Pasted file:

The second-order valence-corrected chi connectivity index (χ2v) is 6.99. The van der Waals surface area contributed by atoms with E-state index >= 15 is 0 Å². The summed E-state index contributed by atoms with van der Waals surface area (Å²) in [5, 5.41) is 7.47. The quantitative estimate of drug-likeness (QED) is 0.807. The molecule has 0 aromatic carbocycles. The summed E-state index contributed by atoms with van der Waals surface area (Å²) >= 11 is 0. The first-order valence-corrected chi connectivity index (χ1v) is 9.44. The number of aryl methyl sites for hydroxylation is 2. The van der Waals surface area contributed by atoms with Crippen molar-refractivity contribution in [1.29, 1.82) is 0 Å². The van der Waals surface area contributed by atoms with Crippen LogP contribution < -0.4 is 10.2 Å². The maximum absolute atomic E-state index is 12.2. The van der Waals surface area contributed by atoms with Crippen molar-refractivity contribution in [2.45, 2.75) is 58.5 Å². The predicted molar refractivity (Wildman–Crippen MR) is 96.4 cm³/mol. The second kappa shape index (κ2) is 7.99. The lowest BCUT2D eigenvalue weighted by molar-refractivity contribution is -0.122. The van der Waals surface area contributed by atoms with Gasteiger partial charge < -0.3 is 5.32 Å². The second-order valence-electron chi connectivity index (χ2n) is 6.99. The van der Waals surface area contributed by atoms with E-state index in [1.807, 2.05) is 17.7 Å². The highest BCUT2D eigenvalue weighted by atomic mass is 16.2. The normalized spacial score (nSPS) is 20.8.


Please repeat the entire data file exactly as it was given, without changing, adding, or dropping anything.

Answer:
The second-order valence-corrected chi connectivity index (χ2v) is 6.99. The van der Waals surface area contributed by atoms with E-state index >= 15 is 0 Å². The summed E-state index contributed by atoms with van der Waals surface area (Å²) in [5, 5.41) is 7.47. The quantitative estimate of drug-likeness (QED) is 0.807. The molecule has 0 aromatic carbocycles. The summed E-state index contributed by atoms with van der Waals surface area (Å²) >= 11 is 0. The first-order valence-corrected chi connectivity index (χ1v) is 9.44. The number of aryl methyl sites for hydroxylation is 2. The van der Waals surface area contributed by atoms with Crippen molar-refractivity contribution in [1.29, 1.82) is 0 Å². The van der Waals surface area contributed by atoms with Crippen LogP contribution < -0.4 is 10.2 Å². The maximum absolute atomic E-state index is 12.2. The van der Waals surface area contributed by atoms with Crippen molar-refractivity contribution in [2.45, 2.75) is 58.5 Å². The predicted molar refractivity (Wildman–Crippen MR) is 96.4 cm³/mol. The second kappa shape index (κ2) is 7.99. The lowest BCUT2D eigenvalue weighted by molar-refractivity contribution is -0.122. The van der Waals surface area contributed by atoms with Gasteiger partial charge < -0.3 is 5.32 Å². The second-order valence-electron chi connectivity index (χ2n) is 6.99. The van der Waals surface area contributed by atoms with E-state index in [1.807, 2.05) is 17.7 Å². The highest BCUT2D eigenvalue weighted by atomic mass is 16.2. The normalized spacial score (nSPS) is 20.8.